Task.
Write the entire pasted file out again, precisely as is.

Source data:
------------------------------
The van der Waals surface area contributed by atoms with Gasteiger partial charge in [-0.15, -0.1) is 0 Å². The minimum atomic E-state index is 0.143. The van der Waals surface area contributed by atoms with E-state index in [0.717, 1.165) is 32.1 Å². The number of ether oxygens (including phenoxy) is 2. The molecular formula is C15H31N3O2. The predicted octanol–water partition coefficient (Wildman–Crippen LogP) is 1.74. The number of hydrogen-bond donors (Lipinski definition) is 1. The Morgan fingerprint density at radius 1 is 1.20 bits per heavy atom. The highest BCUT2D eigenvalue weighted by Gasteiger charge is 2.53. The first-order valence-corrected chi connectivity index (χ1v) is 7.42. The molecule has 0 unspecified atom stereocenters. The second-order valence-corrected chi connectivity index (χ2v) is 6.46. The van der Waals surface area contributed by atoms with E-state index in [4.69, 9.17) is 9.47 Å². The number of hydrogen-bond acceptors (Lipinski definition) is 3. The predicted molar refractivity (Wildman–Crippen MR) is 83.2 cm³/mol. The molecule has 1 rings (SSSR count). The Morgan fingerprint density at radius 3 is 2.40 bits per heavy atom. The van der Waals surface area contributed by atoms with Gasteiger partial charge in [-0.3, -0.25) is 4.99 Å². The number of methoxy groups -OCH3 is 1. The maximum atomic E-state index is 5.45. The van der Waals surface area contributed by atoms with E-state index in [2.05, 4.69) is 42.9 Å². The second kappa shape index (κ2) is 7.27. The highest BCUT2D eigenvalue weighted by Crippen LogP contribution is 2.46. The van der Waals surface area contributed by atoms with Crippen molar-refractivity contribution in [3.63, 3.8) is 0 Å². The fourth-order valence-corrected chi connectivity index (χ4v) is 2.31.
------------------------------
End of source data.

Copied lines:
The van der Waals surface area contributed by atoms with Gasteiger partial charge in [-0.15, -0.1) is 0 Å². The minimum atomic E-state index is 0.143. The van der Waals surface area contributed by atoms with E-state index in [0.717, 1.165) is 32.1 Å². The number of ether oxygens (including phenoxy) is 2. The molecular formula is C15H31N3O2. The predicted octanol–water partition coefficient (Wildman–Crippen LogP) is 1.74. The number of hydrogen-bond donors (Lipinski definition) is 1. The Morgan fingerprint density at radius 1 is 1.20 bits per heavy atom. The highest BCUT2D eigenvalue weighted by Gasteiger charge is 2.53. The first-order valence-corrected chi connectivity index (χ1v) is 7.42. The molecule has 0 unspecified atom stereocenters. The second-order valence-corrected chi connectivity index (χ2v) is 6.46. The van der Waals surface area contributed by atoms with E-state index in [4.69, 9.17) is 9.47 Å². The number of hydrogen-bond acceptors (Lipinski definition) is 3. The predicted molar refractivity (Wildman–Crippen MR) is 83.2 cm³/mol. The molecule has 1 rings (SSSR count). The Morgan fingerprint density at radius 3 is 2.40 bits per heavy atom. The van der Waals surface area contributed by atoms with Gasteiger partial charge in [-0.3, -0.25) is 4.99 Å². The number of methoxy groups -OCH3 is 1. The maximum atomic E-state index is 5.45. The van der Waals surface area contributed by atoms with E-state index in [2.05, 4.69) is 42.9 Å². The second kappa shape index (κ2) is 7.27. The highest BCUT2D eigenvalue weighted by Crippen LogP contribution is 2.46. The van der Waals surface area contributed by atoms with Crippen molar-refractivity contribution in [3.63, 3.8) is 0 Å². The fourth-order valence-corrected chi connectivity index (χ4v) is 2.31.